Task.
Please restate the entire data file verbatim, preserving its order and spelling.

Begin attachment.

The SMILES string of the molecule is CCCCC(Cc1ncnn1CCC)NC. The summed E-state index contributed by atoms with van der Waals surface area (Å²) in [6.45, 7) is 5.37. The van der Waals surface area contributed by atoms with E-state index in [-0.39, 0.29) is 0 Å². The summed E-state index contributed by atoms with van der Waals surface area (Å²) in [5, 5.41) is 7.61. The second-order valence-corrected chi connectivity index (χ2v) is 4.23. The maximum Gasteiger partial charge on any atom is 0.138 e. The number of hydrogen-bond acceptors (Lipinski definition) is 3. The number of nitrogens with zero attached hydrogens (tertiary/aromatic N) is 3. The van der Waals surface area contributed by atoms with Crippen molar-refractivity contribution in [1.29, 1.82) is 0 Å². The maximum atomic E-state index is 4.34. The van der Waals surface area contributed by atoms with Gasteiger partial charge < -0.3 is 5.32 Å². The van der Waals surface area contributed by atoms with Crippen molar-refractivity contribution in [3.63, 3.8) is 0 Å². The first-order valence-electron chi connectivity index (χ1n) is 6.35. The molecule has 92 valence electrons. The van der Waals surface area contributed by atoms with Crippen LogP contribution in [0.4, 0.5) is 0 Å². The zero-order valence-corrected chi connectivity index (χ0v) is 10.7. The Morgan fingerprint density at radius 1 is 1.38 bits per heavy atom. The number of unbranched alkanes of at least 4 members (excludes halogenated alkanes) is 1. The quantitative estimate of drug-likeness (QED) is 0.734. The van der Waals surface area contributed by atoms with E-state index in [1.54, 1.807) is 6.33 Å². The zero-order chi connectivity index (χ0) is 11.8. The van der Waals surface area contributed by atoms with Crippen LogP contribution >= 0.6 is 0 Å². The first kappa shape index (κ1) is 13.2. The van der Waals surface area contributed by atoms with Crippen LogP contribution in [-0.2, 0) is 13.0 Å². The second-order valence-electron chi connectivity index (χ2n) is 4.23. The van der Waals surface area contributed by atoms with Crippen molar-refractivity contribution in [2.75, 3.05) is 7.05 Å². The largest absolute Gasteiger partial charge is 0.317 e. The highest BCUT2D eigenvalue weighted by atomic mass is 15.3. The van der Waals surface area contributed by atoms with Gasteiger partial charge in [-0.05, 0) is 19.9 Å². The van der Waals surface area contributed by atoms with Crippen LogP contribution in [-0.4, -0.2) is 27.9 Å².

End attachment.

The SMILES string of the molecule is CCCCC(Cc1ncnn1CCC)NC. The summed E-state index contributed by atoms with van der Waals surface area (Å²) in [6.45, 7) is 5.37. The van der Waals surface area contributed by atoms with E-state index in [-0.39, 0.29) is 0 Å². The summed E-state index contributed by atoms with van der Waals surface area (Å²) in [5, 5.41) is 7.61. The second-order valence-corrected chi connectivity index (χ2v) is 4.23. The maximum Gasteiger partial charge on any atom is 0.138 e. The number of hydrogen-bond acceptors (Lipinski definition) is 3. The number of nitrogens with zero attached hydrogens (tertiary/aromatic N) is 3. The van der Waals surface area contributed by atoms with Crippen molar-refractivity contribution in [1.29, 1.82) is 0 Å². The maximum atomic E-state index is 4.34. The van der Waals surface area contributed by atoms with Gasteiger partial charge < -0.3 is 5.32 Å². The van der Waals surface area contributed by atoms with Crippen molar-refractivity contribution in [3.63, 3.8) is 0 Å². The first-order valence-electron chi connectivity index (χ1n) is 6.35. The molecule has 92 valence electrons. The van der Waals surface area contributed by atoms with Crippen LogP contribution in [0.4, 0.5) is 0 Å². The zero-order valence-corrected chi connectivity index (χ0v) is 10.7. The Morgan fingerprint density at radius 1 is 1.38 bits per heavy atom. The number of unbranched alkanes of at least 4 members (excludes halogenated alkanes) is 1. The quantitative estimate of drug-likeness (QED) is 0.734. The van der Waals surface area contributed by atoms with E-state index in [1.54, 1.807) is 6.33 Å². The zero-order chi connectivity index (χ0) is 11.8. The van der Waals surface area contributed by atoms with Crippen LogP contribution >= 0.6 is 0 Å². The first kappa shape index (κ1) is 13.2. The van der Waals surface area contributed by atoms with Crippen LogP contribution in [-0.2, 0) is 13.0 Å². The second-order valence-electron chi connectivity index (χ2n) is 4.23. The van der Waals surface area contributed by atoms with Crippen molar-refractivity contribution in [2.75, 3.05) is 7.05 Å². The largest absolute Gasteiger partial charge is 0.317 e. The highest BCUT2D eigenvalue weighted by atomic mass is 15.3. The van der Waals surface area contributed by atoms with Gasteiger partial charge in [-0.05, 0) is 19.9 Å². The van der Waals surface area contributed by atoms with Crippen LogP contribution in [-0.4, -0.2) is 27.9 Å².